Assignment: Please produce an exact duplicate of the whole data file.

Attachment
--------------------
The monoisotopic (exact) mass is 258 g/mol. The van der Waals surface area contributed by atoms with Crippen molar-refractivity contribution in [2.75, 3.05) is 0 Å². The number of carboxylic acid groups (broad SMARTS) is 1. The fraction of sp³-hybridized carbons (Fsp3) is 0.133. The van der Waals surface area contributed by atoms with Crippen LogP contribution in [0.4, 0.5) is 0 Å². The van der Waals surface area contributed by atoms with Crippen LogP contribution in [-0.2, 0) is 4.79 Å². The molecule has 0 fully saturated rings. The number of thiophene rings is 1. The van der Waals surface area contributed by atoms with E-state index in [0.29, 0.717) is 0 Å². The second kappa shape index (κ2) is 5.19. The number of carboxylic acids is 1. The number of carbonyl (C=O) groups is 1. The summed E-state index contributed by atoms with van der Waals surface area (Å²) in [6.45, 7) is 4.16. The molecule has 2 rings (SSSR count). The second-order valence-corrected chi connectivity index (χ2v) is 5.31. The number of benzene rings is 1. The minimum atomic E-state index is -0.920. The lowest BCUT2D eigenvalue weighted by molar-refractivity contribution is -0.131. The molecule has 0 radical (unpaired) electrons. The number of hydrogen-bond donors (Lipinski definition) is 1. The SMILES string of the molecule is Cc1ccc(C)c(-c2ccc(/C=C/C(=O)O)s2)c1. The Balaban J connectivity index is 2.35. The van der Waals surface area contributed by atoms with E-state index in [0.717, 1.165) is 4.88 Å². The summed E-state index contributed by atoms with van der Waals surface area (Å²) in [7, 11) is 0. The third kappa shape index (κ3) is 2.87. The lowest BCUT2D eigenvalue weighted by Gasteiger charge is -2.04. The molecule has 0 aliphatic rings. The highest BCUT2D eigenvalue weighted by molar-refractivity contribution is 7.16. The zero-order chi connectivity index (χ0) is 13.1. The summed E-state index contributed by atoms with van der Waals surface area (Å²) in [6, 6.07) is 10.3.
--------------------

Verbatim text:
The monoisotopic (exact) mass is 258 g/mol. The van der Waals surface area contributed by atoms with Crippen molar-refractivity contribution in [2.75, 3.05) is 0 Å². The number of carboxylic acid groups (broad SMARTS) is 1. The fraction of sp³-hybridized carbons (Fsp3) is 0.133. The van der Waals surface area contributed by atoms with Crippen LogP contribution in [0.4, 0.5) is 0 Å². The van der Waals surface area contributed by atoms with Crippen LogP contribution in [-0.2, 0) is 4.79 Å². The molecule has 0 fully saturated rings. The number of thiophene rings is 1. The van der Waals surface area contributed by atoms with E-state index in [0.29, 0.717) is 0 Å². The second kappa shape index (κ2) is 5.19. The number of carboxylic acids is 1. The number of carbonyl (C=O) groups is 1. The summed E-state index contributed by atoms with van der Waals surface area (Å²) in [6.45, 7) is 4.16. The molecule has 2 rings (SSSR count). The second-order valence-corrected chi connectivity index (χ2v) is 5.31. The number of benzene rings is 1. The minimum atomic E-state index is -0.920. The lowest BCUT2D eigenvalue weighted by molar-refractivity contribution is -0.131. The molecule has 0 radical (unpaired) electrons. The number of hydrogen-bond donors (Lipinski definition) is 1. The SMILES string of the molecule is Cc1ccc(C)c(-c2ccc(/C=C/C(=O)O)s2)c1. The Balaban J connectivity index is 2.35. The van der Waals surface area contributed by atoms with E-state index in [0.717, 1.165) is 4.88 Å². The summed E-state index contributed by atoms with van der Waals surface area (Å²) in [7, 11) is 0. The third kappa shape index (κ3) is 2.87. The lowest BCUT2D eigenvalue weighted by Gasteiger charge is -2.04. The molecule has 0 aliphatic rings. The highest BCUT2D eigenvalue weighted by molar-refractivity contribution is 7.16. The zero-order chi connectivity index (χ0) is 13.1. The summed E-state index contributed by atoms with van der Waals surface area (Å²) in [6, 6.07) is 10.3.